There’s a difference between mystery and obfuscation, and after a while the deliberate holding back of details (and the twisting complicatedness of the details we are given) starts feeling like being complex simply for it’s own sake. Like with last year’s finale, it’s the spectacle of concepts, rather than visuals – it’s IDEA! IDEA! IDEA! but the arc isn’t supporting it, and is tremendously difficult to relate to. Amy and Rory’s story arc should be taking them to some very dark places, but Moffat seems to want to throw difficult ideas in (like Melody’s abduction) and then just gloss over the consequences – most especially, in the case of Mells.

If there’s one aspect of this episode that fully displays the weird disconnect between sheer narrative ballsiness and dissastisfaction I experienced, it’s the character of Mells. On one hand, it’s a daring bit of writing, and the reveal of the regeneration (and her identity) did at least seem to justify the way she’d been crowbarred into the overarching story in a not-especially convincing way. But, for a writer whose main talent has been structure and forward planning, the way Moffatt has done this is downright bizarre – after all, there would have been plenty of opportunities to set Mells up as a character earlier, or at least vaguely mention her beforehand, instead of simply going “Oh yes, there’s this character we never mentioned before who’s one of our best childhood friends and who was constantly obsessing about the Doctor equal to (or even bigger than) Amy, and OH CRAP she’s got a gun!” It’s so ridiculously quick that it’s very difficult to swallow (and certainly doesn’t feel like good storytelling) – and it’s one of the elements where I honestly feel that ‘Let’s Kill Hitler’ would have worked much better as a two-parter. If we’d had at least an episode to get to know Mells, she wouldn’t have felt quite so much like a comedy sexed-up bad girl thrown in for no other reason to get the plot moving in a very contrived way – as it is, we’ve barely registered her before she’s shot in the gut and then Alex Kingston is unwisely allowed to go rather over-the-top as the newly-born River Song.

(As a complete aside – I actually spent the entirety of ‘A Good Man Goes to War’ utterly convinced that Lorna Bucket, the mysterious ‘Amy Pond that wasn’t’ girl, was going to turn out to be River Song – that she’d die in the end, and regenerate. I was so convinced that I was genuinely nonplussed when it turned out she wasn’t, and I’m left suspecting that this actually would have been much better (and more satisfying) than the revelation we ultimately got).

On top of this, there’s the head-spinning logistics of it all – how did Mells/Melody get from late Sixties New York to Mid/late Nineties Leadworth? Why did she feel the need to hang out with her parents in secret while growing up? I presume Mells had parents – who the hell were they? How accurate are her memories? (And how did she know about Amy and Rory in the first place, considering she’s been abducted as a baby?) Is it all part of the plan, so that she can basically be a ‘sleeper agent’ and wait for the Doctor to turn up? Why didn’t she just kiss the Doctor immediately, rather than pulling an incredibly contrived “Hey, let’s use your time machine as a getaway” plan? How on earth did the TARDIS end up in Berlin 1938, when I would have imagined the Doctor’s response to a female gun-wielding psycho saying “I want to kill Hitler” would be to get her as far away from the Third Reich as possible? And exactly how many sexy-crazy alpha female bad girls is a sleepy village like Leadworth supposed to produce?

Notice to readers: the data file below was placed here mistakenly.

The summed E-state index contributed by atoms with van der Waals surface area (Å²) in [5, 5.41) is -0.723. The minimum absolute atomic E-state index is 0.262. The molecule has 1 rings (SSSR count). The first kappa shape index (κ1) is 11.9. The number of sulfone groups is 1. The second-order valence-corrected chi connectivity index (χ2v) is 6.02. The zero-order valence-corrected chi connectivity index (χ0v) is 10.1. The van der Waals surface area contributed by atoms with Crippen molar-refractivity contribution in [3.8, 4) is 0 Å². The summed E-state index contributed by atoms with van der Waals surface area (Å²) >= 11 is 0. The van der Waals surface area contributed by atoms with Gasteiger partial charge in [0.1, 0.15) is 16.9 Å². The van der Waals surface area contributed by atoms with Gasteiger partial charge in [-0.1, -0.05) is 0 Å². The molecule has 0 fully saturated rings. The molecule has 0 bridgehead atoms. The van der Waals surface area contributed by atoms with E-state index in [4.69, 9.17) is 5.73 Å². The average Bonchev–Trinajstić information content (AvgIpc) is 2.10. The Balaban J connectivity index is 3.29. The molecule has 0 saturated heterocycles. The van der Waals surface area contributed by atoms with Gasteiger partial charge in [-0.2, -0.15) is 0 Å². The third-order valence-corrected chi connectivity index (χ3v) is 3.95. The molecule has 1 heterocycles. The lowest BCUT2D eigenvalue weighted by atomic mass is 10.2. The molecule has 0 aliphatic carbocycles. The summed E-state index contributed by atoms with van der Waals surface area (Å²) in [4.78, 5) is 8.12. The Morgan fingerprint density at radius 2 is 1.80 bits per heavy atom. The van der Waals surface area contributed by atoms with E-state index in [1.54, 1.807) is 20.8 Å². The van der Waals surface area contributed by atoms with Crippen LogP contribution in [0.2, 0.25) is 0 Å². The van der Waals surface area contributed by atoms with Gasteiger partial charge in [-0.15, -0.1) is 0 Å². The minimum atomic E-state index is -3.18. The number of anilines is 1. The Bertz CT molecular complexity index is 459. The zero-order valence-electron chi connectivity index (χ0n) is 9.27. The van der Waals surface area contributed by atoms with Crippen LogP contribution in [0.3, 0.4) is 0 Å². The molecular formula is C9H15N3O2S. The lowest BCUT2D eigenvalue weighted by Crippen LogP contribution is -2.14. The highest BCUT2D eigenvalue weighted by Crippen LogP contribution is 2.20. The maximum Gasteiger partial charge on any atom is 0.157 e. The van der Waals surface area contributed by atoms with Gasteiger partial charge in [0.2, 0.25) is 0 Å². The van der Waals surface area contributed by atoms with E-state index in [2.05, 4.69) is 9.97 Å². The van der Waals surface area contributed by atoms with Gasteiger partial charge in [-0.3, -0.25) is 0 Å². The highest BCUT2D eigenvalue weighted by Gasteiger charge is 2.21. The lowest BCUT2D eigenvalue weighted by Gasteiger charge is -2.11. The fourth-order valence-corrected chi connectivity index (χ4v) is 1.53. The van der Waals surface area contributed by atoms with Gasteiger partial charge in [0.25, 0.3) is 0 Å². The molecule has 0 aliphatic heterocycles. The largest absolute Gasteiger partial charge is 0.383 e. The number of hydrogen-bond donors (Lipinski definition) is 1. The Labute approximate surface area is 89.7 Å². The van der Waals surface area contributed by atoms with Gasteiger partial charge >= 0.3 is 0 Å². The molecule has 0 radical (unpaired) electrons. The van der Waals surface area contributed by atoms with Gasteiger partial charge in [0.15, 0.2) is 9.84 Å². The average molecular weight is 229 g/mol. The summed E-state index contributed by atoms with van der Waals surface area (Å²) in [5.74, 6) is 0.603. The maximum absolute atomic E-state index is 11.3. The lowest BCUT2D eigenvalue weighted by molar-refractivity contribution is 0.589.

And, at the heart of all of this, there’s Hitler. There’s a certain admirable cheekiness to giving him only three minutes of screen time before throwing him in the cupboard, and yet it’s also uncomfortable because it is glossing over and trivialising a massive, massive subject (and using fascism as a backdrop for a light comedy romp and some “Gosh, isn’t it sexy to dress up in Nazi uniform” play from Alex Kingston). Also, the whole title of the episode ends up feeling like a serious con. Throwing the ‘Let’s Kill Hitler’ title in at the end of the previous run of episodes set expectations, and the resulting episode doesn’t satisfy any of them – especially since instead of a Hitler-centric adventure, we get something altogether looser, flabbier and less interesting. It’s feeling dangerously like Moffat came up with the title, and then had to leap through all kind of narrative hoops to even vaguely justify it (and attach it to where he wanted the River Song story to go next), while the device of yet again having the Doctor on the verge of death (leading to several sequences that felt like photocopies of scenes from last year’s finale) led to not much more than Matt Smith howling and crawling on the floor like a hermit crab. And at the end, we’re left with exactly the same status quo as before (the Doctor and companions keeping secrets from each other – except this time there’s NO REASON for them to be doing this), and no real sense that we’re barrelling towards a significant ending. Season 5’s arc was occasionally clumsy, but at least felt like it slowly built towards a climax – Season 6, so far, is feeling like a wild collection of imaginative stuff that doesn’t hang together, and which – I’m sad to say – I suspect ain’t going to get anything resembling a satisfying conclusion.